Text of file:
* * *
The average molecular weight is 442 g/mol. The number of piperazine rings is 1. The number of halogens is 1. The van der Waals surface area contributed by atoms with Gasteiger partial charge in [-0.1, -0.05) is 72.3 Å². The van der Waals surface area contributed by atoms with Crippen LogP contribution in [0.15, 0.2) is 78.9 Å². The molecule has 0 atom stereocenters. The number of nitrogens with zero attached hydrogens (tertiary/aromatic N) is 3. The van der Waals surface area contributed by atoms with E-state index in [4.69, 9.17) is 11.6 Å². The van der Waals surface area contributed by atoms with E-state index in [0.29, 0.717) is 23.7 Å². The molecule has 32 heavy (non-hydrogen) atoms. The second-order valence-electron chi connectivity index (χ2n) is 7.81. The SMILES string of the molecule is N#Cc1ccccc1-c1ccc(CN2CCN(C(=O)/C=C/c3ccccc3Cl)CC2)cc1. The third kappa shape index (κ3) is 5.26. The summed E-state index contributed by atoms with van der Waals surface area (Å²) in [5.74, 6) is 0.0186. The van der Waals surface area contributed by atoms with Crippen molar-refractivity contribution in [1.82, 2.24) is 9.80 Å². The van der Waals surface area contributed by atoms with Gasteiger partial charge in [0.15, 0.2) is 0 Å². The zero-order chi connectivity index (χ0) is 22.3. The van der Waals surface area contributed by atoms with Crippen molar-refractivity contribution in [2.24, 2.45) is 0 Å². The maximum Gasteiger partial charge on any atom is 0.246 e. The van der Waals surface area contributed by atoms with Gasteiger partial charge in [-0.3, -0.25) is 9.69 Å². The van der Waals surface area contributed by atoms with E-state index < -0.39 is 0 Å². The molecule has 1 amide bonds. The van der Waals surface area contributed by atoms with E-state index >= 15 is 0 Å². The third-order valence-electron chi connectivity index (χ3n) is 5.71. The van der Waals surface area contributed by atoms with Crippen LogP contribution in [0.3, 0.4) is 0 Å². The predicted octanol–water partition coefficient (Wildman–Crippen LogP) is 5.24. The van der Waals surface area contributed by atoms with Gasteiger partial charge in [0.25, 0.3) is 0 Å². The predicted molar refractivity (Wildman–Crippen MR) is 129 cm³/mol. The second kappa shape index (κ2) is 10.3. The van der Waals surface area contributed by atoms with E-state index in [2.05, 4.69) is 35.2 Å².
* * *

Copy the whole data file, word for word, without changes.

The average molecular weight is 442 g/mol. The number of piperazine rings is 1. The number of halogens is 1. The van der Waals surface area contributed by atoms with Gasteiger partial charge in [-0.1, -0.05) is 72.3 Å². The van der Waals surface area contributed by atoms with Crippen LogP contribution in [0.15, 0.2) is 78.9 Å². The molecule has 0 atom stereocenters. The number of nitrogens with zero attached hydrogens (tertiary/aromatic N) is 3. The van der Waals surface area contributed by atoms with E-state index in [4.69, 9.17) is 11.6 Å². The van der Waals surface area contributed by atoms with E-state index in [0.29, 0.717) is 23.7 Å². The molecule has 32 heavy (non-hydrogen) atoms. The second-order valence-electron chi connectivity index (χ2n) is 7.81. The SMILES string of the molecule is N#Cc1ccccc1-c1ccc(CN2CCN(C(=O)/C=C/c3ccccc3Cl)CC2)cc1. The third kappa shape index (κ3) is 5.26. The summed E-state index contributed by atoms with van der Waals surface area (Å²) in [5.74, 6) is 0.0186. The van der Waals surface area contributed by atoms with Crippen molar-refractivity contribution in [1.82, 2.24) is 9.80 Å². The van der Waals surface area contributed by atoms with Gasteiger partial charge in [0.15, 0.2) is 0 Å². The zero-order chi connectivity index (χ0) is 22.3. The van der Waals surface area contributed by atoms with Crippen molar-refractivity contribution in [2.24, 2.45) is 0 Å². The maximum Gasteiger partial charge on any atom is 0.246 e. The van der Waals surface area contributed by atoms with Gasteiger partial charge in [-0.3, -0.25) is 9.69 Å². The van der Waals surface area contributed by atoms with E-state index < -0.39 is 0 Å². The molecule has 1 amide bonds. The van der Waals surface area contributed by atoms with E-state index >= 15 is 0 Å². The third-order valence-electron chi connectivity index (χ3n) is 5.71. The van der Waals surface area contributed by atoms with Crippen LogP contribution in [0.3, 0.4) is 0 Å². The predicted octanol–water partition coefficient (Wildman–Crippen LogP) is 5.24. The van der Waals surface area contributed by atoms with Gasteiger partial charge in [0.25, 0.3) is 0 Å². The predicted molar refractivity (Wildman–Crippen MR) is 129 cm³/mol. The second kappa shape index (κ2) is 10.3. The van der Waals surface area contributed by atoms with E-state index in [2.05, 4.69) is 35.2 Å².